• Cook all the chicken at once, not a serving at a time.  Because. 
  • Using 1 T of oil for the 2 packages of chicken.  Not 2 T of oil for one serving.  Because.  
  • And I don't want an egg on the side.  Because.    

Consensus?  I probably could have gotten my two ingredients from Giant.  I could have ordered Thai takeout faster.  But - now I know where to get my international groceries.  And holy basil, it was delicious!  This WILL happen again.  (And not just because of my giant bottle of oyster sauce I only used 1 tablespoon of and my giant bag of dried red peppers of which I only needed about 7.)  Because it was noms and I know what's in it.

Sunday, February 15, 2015

Dark Chocolate Peanut Butter Cups

I found this delicious looking recipe.  My thing with 'paleo desserts' (as with most recipes, really) is that the ingredients need to be real and not something I would only buy for one recipe (ie: almond flour.) But this recipe had real  food, so it was a winner.  I made a few changes... After reading comments, I left out the oil.  I also did more coconut in the pb mix... Here's roughly what I did:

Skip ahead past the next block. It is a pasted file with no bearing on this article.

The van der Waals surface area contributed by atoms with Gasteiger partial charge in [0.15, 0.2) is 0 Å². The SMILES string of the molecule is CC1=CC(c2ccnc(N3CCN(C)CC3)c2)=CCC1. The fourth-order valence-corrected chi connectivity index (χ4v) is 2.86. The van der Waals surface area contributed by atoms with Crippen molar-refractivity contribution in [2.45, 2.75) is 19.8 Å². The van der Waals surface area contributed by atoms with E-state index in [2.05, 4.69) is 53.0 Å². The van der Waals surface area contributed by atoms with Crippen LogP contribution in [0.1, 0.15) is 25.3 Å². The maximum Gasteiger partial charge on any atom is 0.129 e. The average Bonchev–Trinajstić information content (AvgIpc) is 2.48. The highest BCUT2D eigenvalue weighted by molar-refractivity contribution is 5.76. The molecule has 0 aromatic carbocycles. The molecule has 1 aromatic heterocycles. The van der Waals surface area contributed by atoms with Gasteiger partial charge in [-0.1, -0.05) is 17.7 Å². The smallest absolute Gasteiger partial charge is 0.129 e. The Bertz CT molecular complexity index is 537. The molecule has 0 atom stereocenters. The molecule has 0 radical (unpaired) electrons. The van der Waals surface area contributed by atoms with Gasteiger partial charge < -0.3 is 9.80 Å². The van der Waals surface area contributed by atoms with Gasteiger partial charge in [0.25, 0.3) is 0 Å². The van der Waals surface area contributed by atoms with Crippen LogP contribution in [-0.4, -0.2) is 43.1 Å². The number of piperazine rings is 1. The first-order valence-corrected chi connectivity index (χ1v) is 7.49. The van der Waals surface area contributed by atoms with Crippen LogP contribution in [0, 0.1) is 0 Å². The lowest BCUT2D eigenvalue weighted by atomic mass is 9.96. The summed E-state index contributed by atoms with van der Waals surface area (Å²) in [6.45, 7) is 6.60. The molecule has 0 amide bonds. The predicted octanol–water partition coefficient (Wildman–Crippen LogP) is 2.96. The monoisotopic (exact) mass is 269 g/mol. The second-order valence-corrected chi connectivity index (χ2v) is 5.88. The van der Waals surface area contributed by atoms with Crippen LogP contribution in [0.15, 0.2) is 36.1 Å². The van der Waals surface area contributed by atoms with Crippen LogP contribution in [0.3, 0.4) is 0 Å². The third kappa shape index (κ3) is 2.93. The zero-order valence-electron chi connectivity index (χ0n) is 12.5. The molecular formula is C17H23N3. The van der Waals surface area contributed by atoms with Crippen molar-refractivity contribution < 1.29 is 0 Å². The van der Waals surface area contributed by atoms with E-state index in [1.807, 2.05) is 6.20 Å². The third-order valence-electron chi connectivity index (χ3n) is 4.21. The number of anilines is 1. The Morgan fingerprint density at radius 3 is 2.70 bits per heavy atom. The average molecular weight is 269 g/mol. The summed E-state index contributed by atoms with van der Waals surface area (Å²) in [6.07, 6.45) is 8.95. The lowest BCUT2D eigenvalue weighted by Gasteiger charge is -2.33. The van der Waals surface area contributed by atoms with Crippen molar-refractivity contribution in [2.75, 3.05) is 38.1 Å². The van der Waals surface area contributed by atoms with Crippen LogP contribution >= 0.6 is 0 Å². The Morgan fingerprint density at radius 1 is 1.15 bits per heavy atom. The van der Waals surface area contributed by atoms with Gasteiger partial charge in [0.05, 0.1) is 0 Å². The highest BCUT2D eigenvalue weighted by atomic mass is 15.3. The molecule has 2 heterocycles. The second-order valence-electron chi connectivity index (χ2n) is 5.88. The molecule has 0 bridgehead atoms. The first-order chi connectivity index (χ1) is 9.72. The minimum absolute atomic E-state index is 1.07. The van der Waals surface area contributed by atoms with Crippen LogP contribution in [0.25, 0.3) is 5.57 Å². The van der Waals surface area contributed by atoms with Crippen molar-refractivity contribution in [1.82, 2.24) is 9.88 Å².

Step 1 - order some cute candy molds from (or just use a muffin tin, like an animal.)

1/3 C crunchy Smucker's natural pb
3T shredded unsweetened coconut maybe more
1 T honey

1/2 C dark chocolate chips
1/2 tsp unsalted butter

Melt chocolate in glass bowl in the microwave in 30 second increments stirring in between until melted.  Add dab of butter.  Stir and melt.

Spray molds with spray oil of your choice. Then add a dab of chocolate in each mold that you're using. Drop a few times on the counter to get chocolate to spread out.  Put mold in freezer.

Melt PB in 30 second increments in microwave, until soft.  Add coconut and honey.  Add dollop of pb to each mold.  Smush with a knife to fill.  Put in freezer to harden.  For around 5 minutes.  Add final chocolate layer.  Keep in fridge until you are ready to pop out, present, and enjoy.

They are kind of prone to melting.  I'd keep in fridge until you're going to eat them.
Before you make them, I measured the volume of my mold.  I knew I didn't want a whole tray, so I tested to see how much water would fill, and I altered the recipe so that I didn't have a bunch of candy laying around.  Though, after tasting them, that was a dumb idea.